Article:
You got to hand it to Fergie: she's a game old girl. Next week the world will be exposed to the tale of how Sarah, Duchess of York, left her £2.5m New York apartment overlooking Central Park to travel to Hull to lecture the underclass about healthy eating.
She landed in the Preston Road Estate, which has such high levels of crime that it's known locally as Beirut. She spent six months, on and off, living there with the Sargersons, a family of six, who survive in a council house on benefits of £80 a week. The opening dialogue of the fly-on-the-wall ITV show The Duchess in Hull conjures the picture:
The Sargersons wonder who their famous visitor might be.
Mick: "We've got Fern Britton, Nigella Lawson, Ricki Lake, Vanessa Feltz and Kerry Ke Tanawa, whatever her name is..."
A red-headed woman arrives to blank looks.
Duchess: "Did you think it was Oprah Winfrey? Oh my God. That's so sad. Do none of you know who it is?"
Tonia: "I've seen you but I can't remember your name."
Duchess: "I married Prince Andrew, right. Diana was my sister-in-law. You've heard of the Queen of England have you? The Queen was my mother-in-law."
Mick: "How do you do. Nice to meet you."
Mikey, 14: "She's all right but I reckon it's just a publicity stunt."
Who are we to contradict? Viewers of prime-time ITV on Monday and Tuesday can look forward to learning how the Duchess stopped the Sargersons kids putting tomato ketchup on their mashed potato and sent them all down the gym.
The only thing that seems to have fazed her, causing her to walk out of the press preview after 10 minutes, was that the opening shots showed her exhausted and without make-up after a gym session. "People need to see the 'real you'," smooth-talked the producers. The Duchess was mollified.
But no mockery, please. Here, at last, is something that the woman who once went by the title Her Royal Highness, the Princess Andrew, Duchess of York, Countess of Inverness and Baroness Killyleagh is actually qualified to do. For three decades now, Sarah Ferguson has struggled with eating disorders and her own body shape in an unhappy crucible of low self-esteem, family conflict, financial crisis, divorce and bereavement. Indeed, to many her most endearing characteristic has been her willingness to own up, in a very public way, to her battles with these very private demons.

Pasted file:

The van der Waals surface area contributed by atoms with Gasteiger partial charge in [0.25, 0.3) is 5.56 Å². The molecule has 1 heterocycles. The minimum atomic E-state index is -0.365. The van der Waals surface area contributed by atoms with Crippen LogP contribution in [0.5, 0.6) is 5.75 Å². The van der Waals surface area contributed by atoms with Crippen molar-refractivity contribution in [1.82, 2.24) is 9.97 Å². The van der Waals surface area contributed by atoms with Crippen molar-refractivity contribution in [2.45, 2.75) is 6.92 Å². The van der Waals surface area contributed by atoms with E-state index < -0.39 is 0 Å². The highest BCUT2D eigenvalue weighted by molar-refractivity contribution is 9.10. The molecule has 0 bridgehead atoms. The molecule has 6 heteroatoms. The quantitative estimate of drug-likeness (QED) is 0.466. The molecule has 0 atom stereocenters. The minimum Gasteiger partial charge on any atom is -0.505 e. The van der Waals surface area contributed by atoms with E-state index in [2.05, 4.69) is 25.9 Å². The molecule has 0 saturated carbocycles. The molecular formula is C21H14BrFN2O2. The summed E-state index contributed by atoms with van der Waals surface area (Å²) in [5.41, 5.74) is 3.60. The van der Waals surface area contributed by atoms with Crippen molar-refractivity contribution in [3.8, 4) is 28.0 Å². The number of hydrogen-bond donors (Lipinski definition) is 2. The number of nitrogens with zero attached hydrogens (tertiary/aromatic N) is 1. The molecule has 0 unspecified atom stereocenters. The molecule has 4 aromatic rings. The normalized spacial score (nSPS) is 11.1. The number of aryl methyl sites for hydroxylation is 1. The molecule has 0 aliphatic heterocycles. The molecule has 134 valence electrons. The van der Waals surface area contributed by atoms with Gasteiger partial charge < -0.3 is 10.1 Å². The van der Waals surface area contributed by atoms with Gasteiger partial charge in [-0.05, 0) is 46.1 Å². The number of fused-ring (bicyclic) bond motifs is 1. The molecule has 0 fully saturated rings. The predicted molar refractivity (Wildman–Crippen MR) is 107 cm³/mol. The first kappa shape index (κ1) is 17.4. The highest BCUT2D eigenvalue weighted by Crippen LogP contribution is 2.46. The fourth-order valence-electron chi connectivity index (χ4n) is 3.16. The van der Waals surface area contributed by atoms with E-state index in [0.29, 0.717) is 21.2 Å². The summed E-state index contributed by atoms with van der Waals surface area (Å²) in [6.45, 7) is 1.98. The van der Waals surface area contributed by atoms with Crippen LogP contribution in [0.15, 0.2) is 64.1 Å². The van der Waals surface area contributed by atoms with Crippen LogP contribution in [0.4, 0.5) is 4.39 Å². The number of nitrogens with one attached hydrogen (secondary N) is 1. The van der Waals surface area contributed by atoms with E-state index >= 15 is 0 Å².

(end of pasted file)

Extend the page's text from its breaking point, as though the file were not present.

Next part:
"I would love to do more work in this country," she said this week in an interview with Radio Times, "to just share some of the knowledge that I have gleaned over the last 15 years – how I'm still standing really."
Not that there wasn't something endearing about the old Fergie. The fat, frumpy, sporty, bread-roll-throwing, wildly guffawing, mildly embarrassingly It's a Knockout bumptiousness. Even the Queen had a bit of a soft spot for her in the early days, realising that what had attracted No 2 Son to his spouse was in part, what one royal insider called "her more novel qualities – such as standing on chairs and telling jokes". She was, in contrast to beautiful broody Diana, feted inside the palace as a "breath of fresh air".
There was something hearty and bouncing, shortly after her marriage to Prince Andrew in 1986, about the enthusiasm with which she learnt to fly both planes and helicopters so that she could "discuss work with" her Navy chopper pilot-husband. When she became pregnant in 1988 with Princess Beatrice (now fifth in line to the throne), she refused to give up skiing. And when an IRA enthusiast lunged at her with an Irish tricolour on a visit to New York that same year, she shrugged him off and continued on to the gala dance.
But there is only so much fresh air that a palace needs blowing through it. Though Sarah was a descendant of Charles II, on the bastard side of the blanket, she was a commoner in more senses of the word than one. Three years on the young bride, with her yo-yo weight and peculiar eye for fashion, had become branded as the duchess of tack and tactlessness. "Vulgar, vulgar, vulgar," said the Queen's former private secretary, Lord Charteris.
The thing about Fergie is that she is a fighter. That much was clear this week when she publicly laid into the Daily Mail columnist Allison Pearson who had made rude remarks about Beatrice's curvaceous figure. The woman who with heavy self-deprecation refers to herself as "fat frumpy Fergie" revealed that she had tried to make contact with Ms Pearson, but that the journalist "had not had the good manners to return my calls". There followed some insinuations about the size of the journalist's bum. Why couldn't she have written, Fergie fulminated, about how the princess had struggled with dyslexia from the age of seven and still managed to get an A* in history and a place at Goldsmiths University. You can see why the Duchess was named Mother of the Year recently by the American Cancer Society.
But then motherhood is a touchy subject for Sarah. Her own mother had told her when she was a pudgy and freckled girl that she was ugly and warned her not to look in the mirror. When Sarah was 12, her mother ran off with a polo player from Buenos Aires. Years later, the Duchess revealed that she had been psychologically damaged by her mother's behaviour.